Fiji tourism going green
20 June, 2018, 5:00 am
NADI, (IFC) – Fiji’s tourist hotels could make significant savings in energy and operating costs, if they opted to go green, according to a senior official from IFC, the International Finance Corporation.
Autif Sayyed, IFC’s green building special in Asia and the Pacific, told a conference in Nadi that it’s possible for hotels to save between 15 and 30% of their energy costs, if clever design decisions are taken early by owners and operators of hotels.
Sayyed was speaking at a session on financing tourism businesses towards sustainability at the 30th Joint Meeting of the UNWTO Commission for East Asia and the Pacific and the UNWTO Commission for South Asia UNWTO Regional Seminar on Climate Change, Biodiversity & Sustainable Tourism Development in Nadi.
He said buildings play an important role in making the tourism industry sustainable, as it’s an industry using a significantly high amount of resources compared to others.
“A single room in a five-star resort in Fiji, where resource efficiency has not been considered in design, typically has energy consumption equivalent to 14 low income homes, and water consumption equivalent to five low income homes,” he said.
“While the high operating costs are not surprising because the buildings are being operated 24 hours a day, seven days a week, and the priority given to guest comfort and amenities, these figures represent a big drain on the operation budget of the hotel owners and operator,” he said.
According to some figures, five to 11 per cent of a typical hotel’s total revenue is spent on energy and water. In the Pacific islands, where energy cost is higher, this percentage is even higher. It has been demonstrated across several hotel types and locations that 15 to 30 per cent in savings are possible at payback less than three years, if clever design decisions are taken early. This saving can be directly accrued to the owner or operator.
In the Philippines, an average midsize hotel was evaluated to reduce 20 per cent operational cost, which is equivalent to increasing their average daily rate by around USD$4.
He said besides the operational savings, hotels stand to gain on marketing visibility. According to a work survey, 73% of corporate event planners said that sustainable hotel procedures help them decide on a hotel venue. A “green “hotel is attractive to discerning leisure and business travellers.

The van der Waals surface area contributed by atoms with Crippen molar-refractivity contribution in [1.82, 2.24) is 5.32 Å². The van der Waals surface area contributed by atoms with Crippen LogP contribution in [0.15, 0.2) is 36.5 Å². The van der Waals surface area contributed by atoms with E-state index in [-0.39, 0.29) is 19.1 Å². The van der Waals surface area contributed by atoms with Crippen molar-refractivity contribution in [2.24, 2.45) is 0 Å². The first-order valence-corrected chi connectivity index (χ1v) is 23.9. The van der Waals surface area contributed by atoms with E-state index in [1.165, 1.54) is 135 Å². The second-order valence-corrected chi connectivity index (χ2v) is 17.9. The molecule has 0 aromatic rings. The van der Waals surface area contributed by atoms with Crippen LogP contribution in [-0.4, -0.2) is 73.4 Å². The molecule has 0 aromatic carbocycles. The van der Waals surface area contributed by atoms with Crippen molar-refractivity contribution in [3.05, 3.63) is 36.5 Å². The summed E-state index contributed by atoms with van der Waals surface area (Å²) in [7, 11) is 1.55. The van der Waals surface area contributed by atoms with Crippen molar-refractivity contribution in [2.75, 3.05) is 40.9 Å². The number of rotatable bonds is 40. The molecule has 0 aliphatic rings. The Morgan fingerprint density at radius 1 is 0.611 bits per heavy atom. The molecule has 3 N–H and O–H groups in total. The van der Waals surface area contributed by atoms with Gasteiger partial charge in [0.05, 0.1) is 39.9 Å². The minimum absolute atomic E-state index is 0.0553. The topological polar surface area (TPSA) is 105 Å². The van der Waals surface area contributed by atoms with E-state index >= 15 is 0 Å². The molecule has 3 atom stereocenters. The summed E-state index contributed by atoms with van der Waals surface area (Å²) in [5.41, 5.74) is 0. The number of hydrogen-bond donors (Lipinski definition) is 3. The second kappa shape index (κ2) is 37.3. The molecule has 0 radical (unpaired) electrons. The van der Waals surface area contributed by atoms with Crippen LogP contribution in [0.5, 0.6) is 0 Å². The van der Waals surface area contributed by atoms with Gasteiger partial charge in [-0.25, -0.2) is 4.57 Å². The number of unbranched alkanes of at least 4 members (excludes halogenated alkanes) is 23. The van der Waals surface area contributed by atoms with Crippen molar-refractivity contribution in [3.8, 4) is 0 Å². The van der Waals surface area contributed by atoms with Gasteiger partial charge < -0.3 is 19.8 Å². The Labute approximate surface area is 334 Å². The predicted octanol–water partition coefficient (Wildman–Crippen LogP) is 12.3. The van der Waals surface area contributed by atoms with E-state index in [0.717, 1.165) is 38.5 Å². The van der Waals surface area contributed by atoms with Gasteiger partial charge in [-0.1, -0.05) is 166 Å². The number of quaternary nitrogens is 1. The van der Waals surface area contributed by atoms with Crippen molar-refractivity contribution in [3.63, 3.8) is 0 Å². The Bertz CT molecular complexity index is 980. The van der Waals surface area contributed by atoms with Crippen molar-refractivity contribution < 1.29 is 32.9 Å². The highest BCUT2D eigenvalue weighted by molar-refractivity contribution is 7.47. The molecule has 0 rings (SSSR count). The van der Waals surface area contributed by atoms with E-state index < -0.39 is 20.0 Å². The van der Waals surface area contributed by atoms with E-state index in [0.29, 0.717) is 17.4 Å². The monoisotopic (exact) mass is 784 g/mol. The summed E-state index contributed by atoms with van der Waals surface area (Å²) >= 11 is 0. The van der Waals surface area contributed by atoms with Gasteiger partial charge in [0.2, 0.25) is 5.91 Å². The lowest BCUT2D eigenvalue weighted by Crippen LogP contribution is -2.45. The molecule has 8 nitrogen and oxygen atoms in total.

Sayyed said the tourism industry also has a huge environmental footprint, which can be reduced by proper design decision making and good operational behaviour.
He said while some global hotel chains are adopting green standards for their hotels, “green” or resource efficient design of hotels and resorts remain an exception, rather than the norm. There are a few common reasons for this including a lack of clear definition and standards on what is “green” as well as simple guidelines and tools to make green design decisions.
To help developers, designers and investors overcome these challenges, IFC has come up with the Excellence in Design for Greater Efficiencies (EDGE) system, which helps deliver sound financial decision making for building designs. EDGE includes:
*A global standard for resource efficiency (20 per cent reduction in energy, water and material use) for over 120 emerging markets
*Localised benchmarking- using local data on construction costs, weather, typical construction practices, energy and water tariffs
*Easy calculations- provided through a free online software (www.edgebuildings.com)
*Cost-benefit analysis- EDGE tool has numerous inbuilt design efficiency strategies to help developers combine strategies and provide cost-benefit analysis
*Validation- EDGE now has the most extensive green building certification network in the world, covering all over 120 countries.
*Ease of certification- a certification process simplified through online system and lowered cost of certification
*Facilitation of green finance- with several green finance opportunities, such as green bonds becoming available, investors are looking for standardization and validation for green buildings.
He said with this combined approach, IFC has already invested about USD $2 billion in green buildings and enabled much more green building finance from other investors.
He said for investors, designers and hotel operators, green buildings and EDGE provide an opportunity to be more operationally efficient, environmentally responsible, and visible in the market as a progressive, sustainable and green hotel.